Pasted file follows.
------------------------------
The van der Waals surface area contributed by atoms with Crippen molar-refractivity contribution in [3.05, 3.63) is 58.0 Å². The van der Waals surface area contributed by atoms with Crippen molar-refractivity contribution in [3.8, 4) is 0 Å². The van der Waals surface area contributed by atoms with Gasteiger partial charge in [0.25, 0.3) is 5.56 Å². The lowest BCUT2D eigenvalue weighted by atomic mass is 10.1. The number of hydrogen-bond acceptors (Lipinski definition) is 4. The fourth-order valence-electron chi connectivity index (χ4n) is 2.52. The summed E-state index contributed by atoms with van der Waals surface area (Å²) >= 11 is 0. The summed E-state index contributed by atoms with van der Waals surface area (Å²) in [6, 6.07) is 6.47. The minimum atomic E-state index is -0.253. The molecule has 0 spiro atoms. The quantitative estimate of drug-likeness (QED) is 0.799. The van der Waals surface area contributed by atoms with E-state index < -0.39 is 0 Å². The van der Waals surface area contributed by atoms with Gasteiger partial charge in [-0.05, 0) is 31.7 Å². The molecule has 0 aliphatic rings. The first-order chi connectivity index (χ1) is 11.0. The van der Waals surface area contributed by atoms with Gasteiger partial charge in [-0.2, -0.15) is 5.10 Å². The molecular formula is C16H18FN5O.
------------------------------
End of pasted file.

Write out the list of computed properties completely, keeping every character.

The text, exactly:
The van der Waals surface area contributed by atoms with Crippen molar-refractivity contribution in [3.05, 3.63) is 58.0 Å². The van der Waals surface area contributed by atoms with Crippen molar-refractivity contribution in [3.8, 4) is 0 Å². The van der Waals surface area contributed by atoms with Gasteiger partial charge in [0.25, 0.3) is 5.56 Å². The lowest BCUT2D eigenvalue weighted by atomic mass is 10.1. The number of hydrogen-bond acceptors (Lipinski definition) is 4. The fourth-order valence-electron chi connectivity index (χ4n) is 2.52. The summed E-state index contributed by atoms with van der Waals surface area (Å²) >= 11 is 0. The summed E-state index contributed by atoms with van der Waals surface area (Å²) in [6, 6.07) is 6.47. The minimum atomic E-state index is -0.253. The molecule has 0 spiro atoms. The quantitative estimate of drug-likeness (QED) is 0.799. The van der Waals surface area contributed by atoms with E-state index < -0.39 is 0 Å². The van der Waals surface area contributed by atoms with Gasteiger partial charge in [-0.05, 0) is 31.7 Å². The molecule has 0 aliphatic rings. The first-order chi connectivity index (χ1) is 11.0. The van der Waals surface area contributed by atoms with Gasteiger partial charge in [-0.2, -0.15) is 5.10 Å². The molecular formula is C16H18FN5O.